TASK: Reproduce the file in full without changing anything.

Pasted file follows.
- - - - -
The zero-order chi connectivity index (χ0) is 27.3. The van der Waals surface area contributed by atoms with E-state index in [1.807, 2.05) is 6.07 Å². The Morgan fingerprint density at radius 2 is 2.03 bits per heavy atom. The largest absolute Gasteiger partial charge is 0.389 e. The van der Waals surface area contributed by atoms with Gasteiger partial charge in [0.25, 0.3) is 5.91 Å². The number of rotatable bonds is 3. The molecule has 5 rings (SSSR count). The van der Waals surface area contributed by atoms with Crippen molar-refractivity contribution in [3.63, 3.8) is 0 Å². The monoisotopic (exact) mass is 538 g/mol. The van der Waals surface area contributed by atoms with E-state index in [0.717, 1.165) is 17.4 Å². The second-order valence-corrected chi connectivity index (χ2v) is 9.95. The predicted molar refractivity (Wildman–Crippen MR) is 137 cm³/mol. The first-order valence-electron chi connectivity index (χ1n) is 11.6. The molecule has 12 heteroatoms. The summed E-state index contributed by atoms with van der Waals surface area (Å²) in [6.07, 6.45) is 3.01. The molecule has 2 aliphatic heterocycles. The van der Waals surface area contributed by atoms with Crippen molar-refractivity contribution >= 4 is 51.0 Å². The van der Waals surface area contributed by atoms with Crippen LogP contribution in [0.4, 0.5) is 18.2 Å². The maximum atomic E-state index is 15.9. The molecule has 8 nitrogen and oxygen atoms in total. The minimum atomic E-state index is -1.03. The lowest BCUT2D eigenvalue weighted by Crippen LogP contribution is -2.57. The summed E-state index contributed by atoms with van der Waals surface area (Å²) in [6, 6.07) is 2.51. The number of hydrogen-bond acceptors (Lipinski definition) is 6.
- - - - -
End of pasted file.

The zero-order chi connectivity index (χ0) is 27.3. The van der Waals surface area contributed by atoms with E-state index in [1.807, 2.05) is 6.07 Å². The Morgan fingerprint density at radius 2 is 2.03 bits per heavy atom. The largest absolute Gasteiger partial charge is 0.389 e. The van der Waals surface area contributed by atoms with Gasteiger partial charge in [0.25, 0.3) is 5.91 Å². The number of rotatable bonds is 3. The molecule has 5 rings (SSSR count). The van der Waals surface area contributed by atoms with Crippen molar-refractivity contribution in [3.63, 3.8) is 0 Å². The monoisotopic (exact) mass is 538 g/mol. The van der Waals surface area contributed by atoms with E-state index in [0.717, 1.165) is 17.4 Å². The second-order valence-corrected chi connectivity index (χ2v) is 9.95. The predicted molar refractivity (Wildman–Crippen MR) is 137 cm³/mol. The first-order valence-electron chi connectivity index (χ1n) is 11.6. The molecule has 12 heteroatoms. The summed E-state index contributed by atoms with van der Waals surface area (Å²) in [6.07, 6.45) is 3.01. The molecule has 2 aliphatic heterocycles. The van der Waals surface area contributed by atoms with Crippen molar-refractivity contribution >= 4 is 51.0 Å². The van der Waals surface area contributed by atoms with Crippen LogP contribution in [0.4, 0.5) is 18.2 Å². The maximum atomic E-state index is 15.9. The molecule has 8 nitrogen and oxygen atoms in total. The minimum atomic E-state index is -1.03. The lowest BCUT2D eigenvalue weighted by Crippen LogP contribution is -2.57. The summed E-state index contributed by atoms with van der Waals surface area (Å²) in [6, 6.07) is 2.51. The number of hydrogen-bond acceptors (Lipinski definition) is 6.